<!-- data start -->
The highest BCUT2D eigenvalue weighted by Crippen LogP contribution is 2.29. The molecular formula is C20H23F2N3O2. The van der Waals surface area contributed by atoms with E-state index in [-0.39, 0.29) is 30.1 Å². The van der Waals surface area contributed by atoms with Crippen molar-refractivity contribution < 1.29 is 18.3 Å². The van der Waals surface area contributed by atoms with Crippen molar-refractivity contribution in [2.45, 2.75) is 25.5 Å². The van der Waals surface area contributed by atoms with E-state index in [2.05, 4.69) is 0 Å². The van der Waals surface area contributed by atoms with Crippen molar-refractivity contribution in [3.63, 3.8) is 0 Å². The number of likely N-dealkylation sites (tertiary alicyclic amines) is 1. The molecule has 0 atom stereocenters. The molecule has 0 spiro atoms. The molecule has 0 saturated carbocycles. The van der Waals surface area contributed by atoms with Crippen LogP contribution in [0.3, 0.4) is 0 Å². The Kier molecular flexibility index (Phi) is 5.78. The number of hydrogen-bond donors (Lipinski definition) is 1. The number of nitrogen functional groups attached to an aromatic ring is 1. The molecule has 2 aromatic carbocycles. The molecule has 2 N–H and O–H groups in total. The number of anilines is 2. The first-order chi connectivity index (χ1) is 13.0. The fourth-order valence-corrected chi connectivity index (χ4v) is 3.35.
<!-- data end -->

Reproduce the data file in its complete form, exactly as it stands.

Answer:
The highest BCUT2D eigenvalue weighted by Crippen LogP contribution is 2.29. The molecular formula is C20H23F2N3O2. The van der Waals surface area contributed by atoms with E-state index in [-0.39, 0.29) is 30.1 Å². The van der Waals surface area contributed by atoms with Crippen molar-refractivity contribution < 1.29 is 18.3 Å². The van der Waals surface area contributed by atoms with Crippen molar-refractivity contribution in [2.45, 2.75) is 25.5 Å². The van der Waals surface area contributed by atoms with E-state index in [2.05, 4.69) is 0 Å². The van der Waals surface area contributed by atoms with Crippen molar-refractivity contribution in [3.63, 3.8) is 0 Å². The number of likely N-dealkylation sites (tertiary alicyclic amines) is 1. The molecule has 0 atom stereocenters. The molecule has 0 spiro atoms. The molecule has 0 saturated carbocycles. The van der Waals surface area contributed by atoms with Crippen LogP contribution in [0.3, 0.4) is 0 Å². The Kier molecular flexibility index (Phi) is 5.78. The number of hydrogen-bond donors (Lipinski definition) is 1. The number of nitrogen functional groups attached to an aromatic ring is 1. The molecule has 2 aromatic carbocycles. The molecule has 2 N–H and O–H groups in total. The number of anilines is 2. The first-order chi connectivity index (χ1) is 13.0. The fourth-order valence-corrected chi connectivity index (χ4v) is 3.35.